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    Completing Death Certificate Within an Electronic Medical Record

    Completing Death Certificate Within an Electronic Medical Record

    jacob tripp presenting at 2013 naphsis conference 700

    By Jacob Tripp, Senior Medical Informaticist, Homer Warner Center for Informatics Research

    As a Senior Medical Informaticist at Intermountain Healthcare, I find my time divided between a variety of projects. Given my programming background (Computer Science, University of Utah, 2003), I have been fortunate to find projects that allow me to continue to do a fair share of programming along with the study design and data analysis that come with informatics. A fair amount of my work is in the Infectious Disease area, as my boss, Scott Evans, has slowly allowed me to take over some of the work that he has pioneered, including applications for isolation precautions, and adverse drug events. I also am currently working with the Patient-Centered Medical Home initiative, which came as an outgrowth of my PhD research (Biomedical Informatics, University of Utah, 2009), which looked at the use of automated messaging to inform primary care physicians of their patients' hospital and ED visits. In addition, I've worked together with colleagues at the Utah Department of Health (UDOH) to develop a module and interface that allows Intermountain physicians to complete their portion of death certificates from within our EMRs (both HELP2 and ECIS).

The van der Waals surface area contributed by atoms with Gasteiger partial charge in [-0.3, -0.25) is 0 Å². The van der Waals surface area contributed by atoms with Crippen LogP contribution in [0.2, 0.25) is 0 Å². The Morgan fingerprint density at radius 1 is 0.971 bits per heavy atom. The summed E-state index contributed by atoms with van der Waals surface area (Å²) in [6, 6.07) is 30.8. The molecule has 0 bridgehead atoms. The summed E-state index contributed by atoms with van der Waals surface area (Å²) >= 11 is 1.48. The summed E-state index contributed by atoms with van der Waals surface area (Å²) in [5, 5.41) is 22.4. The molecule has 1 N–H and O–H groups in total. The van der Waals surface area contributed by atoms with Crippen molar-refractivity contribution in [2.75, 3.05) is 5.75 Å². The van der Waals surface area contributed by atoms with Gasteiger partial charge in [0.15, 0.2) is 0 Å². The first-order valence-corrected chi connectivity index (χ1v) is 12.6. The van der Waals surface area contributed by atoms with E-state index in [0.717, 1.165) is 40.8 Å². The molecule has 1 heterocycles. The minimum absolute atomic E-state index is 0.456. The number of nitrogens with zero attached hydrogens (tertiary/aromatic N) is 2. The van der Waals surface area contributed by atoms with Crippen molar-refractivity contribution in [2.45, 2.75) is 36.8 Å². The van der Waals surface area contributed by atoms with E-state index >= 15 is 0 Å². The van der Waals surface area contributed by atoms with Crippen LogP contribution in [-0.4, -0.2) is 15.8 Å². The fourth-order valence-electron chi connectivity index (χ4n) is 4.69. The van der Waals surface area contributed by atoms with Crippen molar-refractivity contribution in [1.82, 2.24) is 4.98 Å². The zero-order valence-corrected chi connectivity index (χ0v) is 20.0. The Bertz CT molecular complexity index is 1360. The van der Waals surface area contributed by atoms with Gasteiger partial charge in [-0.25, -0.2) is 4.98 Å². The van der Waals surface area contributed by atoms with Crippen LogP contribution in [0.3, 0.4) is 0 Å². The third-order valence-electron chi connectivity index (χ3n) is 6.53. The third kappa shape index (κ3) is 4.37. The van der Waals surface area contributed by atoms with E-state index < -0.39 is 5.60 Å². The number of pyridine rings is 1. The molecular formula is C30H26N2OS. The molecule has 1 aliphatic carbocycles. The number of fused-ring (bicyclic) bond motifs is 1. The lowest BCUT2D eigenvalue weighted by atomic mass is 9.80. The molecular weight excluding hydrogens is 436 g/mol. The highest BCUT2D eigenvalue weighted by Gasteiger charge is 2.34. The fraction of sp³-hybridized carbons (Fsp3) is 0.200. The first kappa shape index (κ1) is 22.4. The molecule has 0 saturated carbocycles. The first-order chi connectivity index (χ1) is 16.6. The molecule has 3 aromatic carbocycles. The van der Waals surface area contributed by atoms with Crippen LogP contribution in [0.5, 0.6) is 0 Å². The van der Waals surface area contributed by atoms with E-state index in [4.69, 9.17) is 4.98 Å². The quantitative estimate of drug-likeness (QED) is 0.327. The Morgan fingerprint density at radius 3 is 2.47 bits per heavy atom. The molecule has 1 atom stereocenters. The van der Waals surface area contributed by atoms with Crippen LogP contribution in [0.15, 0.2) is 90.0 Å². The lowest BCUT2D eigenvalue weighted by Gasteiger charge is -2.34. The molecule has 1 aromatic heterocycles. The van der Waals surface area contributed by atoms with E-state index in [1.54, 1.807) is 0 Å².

June 4th and 5th, I traveled to Phoenix to demonstrate our Death Certificate interface at the annual conference of the National Association for Public Health Statistics and Information Systems (NAPHSIS) and Vital Statistics Cooperative Program (VSCP). In coordination with Jeff Duncan and Leisa Finch, of the UDOH Office of Vital Records and Statistics, I demonstrated our Death Certificate module and the associated HL7 interface. The demonstration was part of the "Electronic Health Record Connect-a-thon", where one side of the room had demonstrations showing birth certificates being generated by commercially-vended EHRs and then sent to a state health department, and the other side of the room featuring our demonstration of a physician's portion of a death certificate being sent and merged into UDOH's death certificate registration system (EDEN). Our death certificate module is currently the only existing EHR module allowing the electronic transmission of death certificate data to a government registration system.

    Over the course of 5 hours, we were able to give our demonstration and answer questions for 18 small groups (ranging from 3 to 10 in number), as well as receiving helpful feedback on future areas of improvement. Jeff Duncan also gave a presentation in Wednesday morning's plenary session that included extensive discussion of the project.

    For more information on how Intermountain Healthcare and the Homer Warner Center for Informatics Research are striving for improved care visits our medical informatics site.